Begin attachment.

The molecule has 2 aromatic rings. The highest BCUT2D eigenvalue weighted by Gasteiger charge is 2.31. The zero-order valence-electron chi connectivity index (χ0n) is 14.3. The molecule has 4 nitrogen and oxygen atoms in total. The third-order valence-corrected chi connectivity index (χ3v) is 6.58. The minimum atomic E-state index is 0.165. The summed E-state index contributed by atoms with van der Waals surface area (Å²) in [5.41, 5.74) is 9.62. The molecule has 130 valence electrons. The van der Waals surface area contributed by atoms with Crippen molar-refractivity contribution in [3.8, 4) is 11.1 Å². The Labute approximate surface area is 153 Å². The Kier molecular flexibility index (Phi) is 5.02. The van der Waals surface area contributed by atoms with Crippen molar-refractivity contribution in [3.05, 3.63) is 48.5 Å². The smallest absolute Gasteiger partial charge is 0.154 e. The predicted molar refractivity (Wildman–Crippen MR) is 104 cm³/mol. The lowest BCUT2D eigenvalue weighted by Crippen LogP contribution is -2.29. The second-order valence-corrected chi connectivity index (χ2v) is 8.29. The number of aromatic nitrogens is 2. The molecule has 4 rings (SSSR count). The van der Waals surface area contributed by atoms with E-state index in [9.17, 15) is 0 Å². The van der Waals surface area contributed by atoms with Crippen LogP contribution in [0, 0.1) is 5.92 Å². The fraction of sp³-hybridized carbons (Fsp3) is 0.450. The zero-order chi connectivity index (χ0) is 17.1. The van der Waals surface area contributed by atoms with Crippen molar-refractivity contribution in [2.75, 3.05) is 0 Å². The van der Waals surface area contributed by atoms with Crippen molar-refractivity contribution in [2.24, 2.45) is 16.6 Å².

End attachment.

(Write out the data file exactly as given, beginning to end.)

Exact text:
The molecule has 2 aromatic rings. The highest BCUT2D eigenvalue weighted by Gasteiger charge is 2.31. The zero-order valence-electron chi connectivity index (χ0n) is 14.3. The molecule has 4 nitrogen and oxygen atoms in total. The third-order valence-corrected chi connectivity index (χ3v) is 6.58. The minimum atomic E-state index is 0.165. The summed E-state index contributed by atoms with van der Waals surface area (Å²) in [5.41, 5.74) is 9.62. The molecule has 130 valence electrons. The van der Waals surface area contributed by atoms with Crippen molar-refractivity contribution in [3.8, 4) is 11.1 Å². The Labute approximate surface area is 153 Å². The Kier molecular flexibility index (Phi) is 5.02. The van der Waals surface area contributed by atoms with Crippen molar-refractivity contribution in [3.05, 3.63) is 48.5 Å². The smallest absolute Gasteiger partial charge is 0.154 e. The predicted molar refractivity (Wildman–Crippen MR) is 104 cm³/mol. The lowest BCUT2D eigenvalue weighted by Crippen LogP contribution is -2.29. The second-order valence-corrected chi connectivity index (χ2v) is 8.29. The number of aromatic nitrogens is 2. The molecule has 4 rings (SSSR count). The van der Waals surface area contributed by atoms with E-state index in [9.17, 15) is 0 Å². The van der Waals surface area contributed by atoms with Crippen LogP contribution in [0, 0.1) is 5.92 Å². The fraction of sp³-hybridized carbons (Fsp3) is 0.450. The zero-order chi connectivity index (χ0) is 17.1. The van der Waals surface area contributed by atoms with Crippen molar-refractivity contribution in [2.75, 3.05) is 0 Å². The van der Waals surface area contributed by atoms with Crippen molar-refractivity contribution in [2.24, 2.45) is 16.6 Å².